Difference between revisions of "Prioritizing investments"

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{{Bogleheads_Investing_Start-Up_Kit}}
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Investors who are able to place their investments in several different kinds of accounts (such as taxable accounts, 401k, or [[IRA]]) need to decide which ones to prioritize.  In order to maximize the [[Principles_of_Tax-Efficient_Fund_Placement|tax efficiency]] of a portfolio, the ''general'' rule for investing priority is:
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Investors who are able to place their investments in several different kinds of accounts (such as taxable accounts, 401(k), or an IRA) need to decide which ones to '''prioritize'''.
  
#Company plan ([[401k]], [[403-b|403b]], etc.) up to the company match
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Investing in a prioritized order will maximize the [[Principles_of_Tax-Efficient_Fund_Placement|tax efficiency]] of a portfolio (pay the minimum amount of taxes).
#[[Roth IRA]] up to maximum contribution limit
 
#Company plan up to maximum contribution limit
 
#Taxable Investing
 
  
If the company plan offers good, low-cost funds, it may be preferable to contribute to the company plan ''before'' contributing to the Roth IRA.
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==Funding priority==
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Here is a general account funding priority that often works well for many people (not all points will apply to everyone):
  
An investor's tax bracket may influence the decision as well: those in higher tax brackets should consider higher contributions to a tax-deferred plan (e.g. traditional 401k) rather than a post-tax plan (e.g. Roth 401k).
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# Establish an [[Emergency fund|emergency fund]] to your satisfaction. If you have many other high financial priorities (like paying off high-interest debt), start with a smaller emergency fund, and grow it later over time, as those other priorities are satisfied.
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# Contribute to a [[Employer retirement plans overview|work-based plan]] (eg. [[401(k)]] or [[403(b)|403b]]) enough to get the full [[Employer matching contributions|employer match]] (the match is like free money, your best possible investment).
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# Pay off high-interest debt (a guaranteed high return, the next best thing to free money).
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# Contribute to a [[Health savings account|Health Savings Account]] (HSA) if available (unlike many other tax deductions, there are no income restrictions to contribute to an HSA).<ref>{{Forum post|t=133142|title=Prioritizing investments- HSA goes where?}}, 16 Feb 2014</ref><ref group="note">Investor should determine if enrolling in a [[high deductible health plan]] and possibly gaining access to a HSA is appropriate for their personal circumstances and health care needs. If so, then using the HSA as an investment account can be advantageous and is therefore included in this list.</ref>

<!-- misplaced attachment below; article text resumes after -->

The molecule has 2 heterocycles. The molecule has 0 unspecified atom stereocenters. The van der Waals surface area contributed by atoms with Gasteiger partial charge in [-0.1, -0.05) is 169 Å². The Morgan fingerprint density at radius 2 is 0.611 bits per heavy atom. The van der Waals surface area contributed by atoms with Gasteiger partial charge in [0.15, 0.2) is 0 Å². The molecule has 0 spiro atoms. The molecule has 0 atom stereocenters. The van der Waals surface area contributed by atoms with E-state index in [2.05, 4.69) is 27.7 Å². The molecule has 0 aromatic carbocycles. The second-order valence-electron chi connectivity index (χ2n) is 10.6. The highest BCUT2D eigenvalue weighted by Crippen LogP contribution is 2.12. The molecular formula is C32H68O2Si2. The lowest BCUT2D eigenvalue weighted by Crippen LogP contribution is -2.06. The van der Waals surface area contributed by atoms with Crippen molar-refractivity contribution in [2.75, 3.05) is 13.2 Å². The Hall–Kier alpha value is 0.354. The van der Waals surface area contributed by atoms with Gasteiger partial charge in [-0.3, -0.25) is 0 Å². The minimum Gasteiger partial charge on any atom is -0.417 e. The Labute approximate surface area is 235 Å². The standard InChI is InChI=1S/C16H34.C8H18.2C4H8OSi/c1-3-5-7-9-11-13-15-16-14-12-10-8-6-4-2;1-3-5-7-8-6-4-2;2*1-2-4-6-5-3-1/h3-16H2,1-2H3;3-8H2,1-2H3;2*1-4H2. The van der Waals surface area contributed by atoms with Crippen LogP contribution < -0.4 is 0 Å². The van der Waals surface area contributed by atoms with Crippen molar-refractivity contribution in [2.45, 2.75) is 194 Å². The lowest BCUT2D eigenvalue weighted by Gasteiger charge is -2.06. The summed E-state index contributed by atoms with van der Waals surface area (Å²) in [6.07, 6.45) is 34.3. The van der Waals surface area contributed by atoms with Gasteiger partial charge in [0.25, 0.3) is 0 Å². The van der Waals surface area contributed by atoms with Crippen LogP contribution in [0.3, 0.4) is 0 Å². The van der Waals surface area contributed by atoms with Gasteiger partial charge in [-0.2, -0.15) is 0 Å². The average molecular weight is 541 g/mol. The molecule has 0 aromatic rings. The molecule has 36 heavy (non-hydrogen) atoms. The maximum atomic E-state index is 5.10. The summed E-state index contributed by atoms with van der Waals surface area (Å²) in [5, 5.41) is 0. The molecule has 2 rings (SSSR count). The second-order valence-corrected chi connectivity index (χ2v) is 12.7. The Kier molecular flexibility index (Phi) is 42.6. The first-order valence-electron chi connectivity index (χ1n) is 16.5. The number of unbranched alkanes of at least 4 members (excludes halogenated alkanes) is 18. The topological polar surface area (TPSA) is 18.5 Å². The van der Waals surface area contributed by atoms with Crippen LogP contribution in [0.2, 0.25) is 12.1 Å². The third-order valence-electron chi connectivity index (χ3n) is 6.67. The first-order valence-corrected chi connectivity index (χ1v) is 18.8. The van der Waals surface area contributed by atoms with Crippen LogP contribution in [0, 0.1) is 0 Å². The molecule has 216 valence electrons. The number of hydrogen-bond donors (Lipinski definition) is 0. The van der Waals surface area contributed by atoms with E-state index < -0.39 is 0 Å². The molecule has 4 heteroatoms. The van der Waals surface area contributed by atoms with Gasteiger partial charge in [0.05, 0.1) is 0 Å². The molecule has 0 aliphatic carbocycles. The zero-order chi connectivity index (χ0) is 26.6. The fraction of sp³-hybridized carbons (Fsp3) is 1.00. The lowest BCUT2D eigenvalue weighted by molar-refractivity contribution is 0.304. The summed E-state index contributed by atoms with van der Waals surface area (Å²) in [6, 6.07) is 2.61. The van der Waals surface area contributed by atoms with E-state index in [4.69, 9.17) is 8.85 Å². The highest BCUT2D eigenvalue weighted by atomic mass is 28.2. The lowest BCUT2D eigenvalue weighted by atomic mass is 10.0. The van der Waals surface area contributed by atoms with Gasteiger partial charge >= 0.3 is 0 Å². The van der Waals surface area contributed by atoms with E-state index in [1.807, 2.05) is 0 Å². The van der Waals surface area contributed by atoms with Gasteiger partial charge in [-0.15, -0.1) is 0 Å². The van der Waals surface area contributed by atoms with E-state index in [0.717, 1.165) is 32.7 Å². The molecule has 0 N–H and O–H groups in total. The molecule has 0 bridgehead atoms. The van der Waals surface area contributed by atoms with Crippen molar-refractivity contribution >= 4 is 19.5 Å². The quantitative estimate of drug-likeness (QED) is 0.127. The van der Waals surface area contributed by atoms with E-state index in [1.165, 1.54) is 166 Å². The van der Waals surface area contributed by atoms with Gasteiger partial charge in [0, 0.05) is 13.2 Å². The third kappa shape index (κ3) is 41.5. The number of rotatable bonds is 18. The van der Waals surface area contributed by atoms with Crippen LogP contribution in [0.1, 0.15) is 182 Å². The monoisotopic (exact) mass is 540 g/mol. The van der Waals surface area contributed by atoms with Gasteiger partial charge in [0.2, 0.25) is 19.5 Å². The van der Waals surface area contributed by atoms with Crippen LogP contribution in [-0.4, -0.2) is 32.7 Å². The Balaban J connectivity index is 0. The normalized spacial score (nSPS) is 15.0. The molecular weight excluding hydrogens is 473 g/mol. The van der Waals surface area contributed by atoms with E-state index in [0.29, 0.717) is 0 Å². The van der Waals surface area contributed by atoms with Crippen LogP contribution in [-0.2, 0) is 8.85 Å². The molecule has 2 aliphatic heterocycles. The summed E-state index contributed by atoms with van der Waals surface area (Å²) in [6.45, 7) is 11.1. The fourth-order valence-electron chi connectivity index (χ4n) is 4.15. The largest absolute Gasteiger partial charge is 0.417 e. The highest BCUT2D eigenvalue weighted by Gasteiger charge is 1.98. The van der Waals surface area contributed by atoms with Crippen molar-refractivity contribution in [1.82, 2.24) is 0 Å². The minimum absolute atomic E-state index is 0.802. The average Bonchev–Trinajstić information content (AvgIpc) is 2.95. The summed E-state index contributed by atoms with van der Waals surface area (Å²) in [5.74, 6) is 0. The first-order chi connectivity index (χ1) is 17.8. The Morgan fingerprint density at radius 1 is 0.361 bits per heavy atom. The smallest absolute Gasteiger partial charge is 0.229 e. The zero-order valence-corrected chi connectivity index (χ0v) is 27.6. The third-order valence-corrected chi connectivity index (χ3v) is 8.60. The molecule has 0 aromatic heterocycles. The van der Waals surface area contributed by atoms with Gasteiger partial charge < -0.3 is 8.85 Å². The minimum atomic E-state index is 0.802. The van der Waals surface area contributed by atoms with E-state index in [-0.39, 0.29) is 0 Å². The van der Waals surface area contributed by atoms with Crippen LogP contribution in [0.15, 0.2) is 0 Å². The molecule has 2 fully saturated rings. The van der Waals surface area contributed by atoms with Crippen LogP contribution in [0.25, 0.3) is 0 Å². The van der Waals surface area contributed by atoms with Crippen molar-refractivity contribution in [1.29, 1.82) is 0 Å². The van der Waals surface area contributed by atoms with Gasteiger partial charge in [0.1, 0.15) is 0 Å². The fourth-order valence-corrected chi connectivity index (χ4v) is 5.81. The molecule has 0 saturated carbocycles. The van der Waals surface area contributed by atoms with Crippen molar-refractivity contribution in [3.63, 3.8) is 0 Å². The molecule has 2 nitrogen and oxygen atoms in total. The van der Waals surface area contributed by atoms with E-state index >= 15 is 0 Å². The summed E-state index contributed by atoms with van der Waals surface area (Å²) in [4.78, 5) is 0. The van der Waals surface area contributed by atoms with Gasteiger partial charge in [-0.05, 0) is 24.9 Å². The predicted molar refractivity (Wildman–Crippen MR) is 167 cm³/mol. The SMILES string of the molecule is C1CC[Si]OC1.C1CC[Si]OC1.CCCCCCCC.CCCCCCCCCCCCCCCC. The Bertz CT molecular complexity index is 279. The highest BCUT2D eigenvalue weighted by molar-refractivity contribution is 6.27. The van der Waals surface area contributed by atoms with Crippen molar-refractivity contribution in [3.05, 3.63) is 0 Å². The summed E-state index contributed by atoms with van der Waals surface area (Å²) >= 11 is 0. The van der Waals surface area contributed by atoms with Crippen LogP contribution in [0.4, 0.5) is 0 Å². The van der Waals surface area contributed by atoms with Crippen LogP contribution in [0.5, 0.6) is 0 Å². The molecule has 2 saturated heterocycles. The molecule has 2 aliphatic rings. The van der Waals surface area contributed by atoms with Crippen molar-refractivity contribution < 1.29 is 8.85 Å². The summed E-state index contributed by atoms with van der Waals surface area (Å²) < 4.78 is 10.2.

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# Contribute the maximum to an IRA, [[Traditional IRA|traditional]] or [[Roth IRA|Roth]] (or [[Backdoor Roth IRA| backdoor Roth technique]]<ref group="note">This is a technique for contributing to a Roth IRA when your income exceeds the contribution limit. It is complicated in nature and may not be for everyone. Read the [[Backdoor Roth IRA#Cautions| Cautions]] section of the article before proceeding and ask in the forum if you are unsure.</ref>), depending on eligibility and personal circumstances.
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# Contribute the remainder of the maximum employee contribution to the work-based plan, including an [[After-tax 401(k)]] (Mega Backdoor Roth), if available.
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# Pay off medium-interest debt (eg. student loans, car loans, personal loans), especially if the interest is not tax-deductible.
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# Invest inside a [[Taxable account|taxable investing account]]. In [[Taxable account#Comparison to non-deductible IRAs and variable annuities|certain circumstances]], a [[Non-deductible traditional IRA]] and/or [[Variable annuity|variable annuity]] may be better than a taxable account.
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# Pay off low-interest debt (eg. most mortgages, some car loans).
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# Invest in low-return assets (eg. [[Money markets|money markets]], [[Certificate of deposit|Certificates of Deposit (CDs)]]).
  
Many company plans contain high-cost funds which make them unattractive. If you have such a plan, look for one or two index funds or a bond fund that can be used.  If your company offers matching funds up to a certain contribution level, it's '''always''' wise to use the company plan.  If there is no match, the power of tax-deferred compounding and automatic contributions still favors using the plan with limited contributions.  Also, if you leave your current employer you will most likely be able to rollover the assets in your poor-quality company plan to either a better company plan, or to an IRA.
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If the company plan offers good, low-cost funds, it may be preferable to contribute to the company plan ''before'' contributing to an IRA; see: [[IRA#Comparison to employer accounts|Comparison between IRAs and employer plans]].
  
== Paying off debts ==
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An investor's tax bracket may influence the decision as well: those in higher tax brackets should consider higher contributions to a tax-deferred plan (e.g. traditional 401(k) or IRA) rather than a post-tax plan (e.g. Roth 401(k) or IRA); see [[Traditional versus Roth]] for more guidance.
  
Another order discussed in the [[:Bogleheads' Guide to Retirement Planning]] considers investors who have [[debt]]s that may need to be paid off.
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The choice to pay off debt or invest is based mostly on the [[Marginal_tax_rate#After-tax value of investments|expected after-tax rate of return]]. When the returns are similar, secondary factors sway the decision; see: [[Paying down loans versus investing]].
  
#Invest up to the match
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'''Health savings accounts:''' Use of an HSA requires participation in an IRS qualified [[High deductible health plan| high deductible health plan]] (HDHP) at work. Look at your particular health care needs to decide if you may be better off with a traditional health care plan or an HDHP plus HSA. If the latter, then using the HSA as an investment account can be advantageous.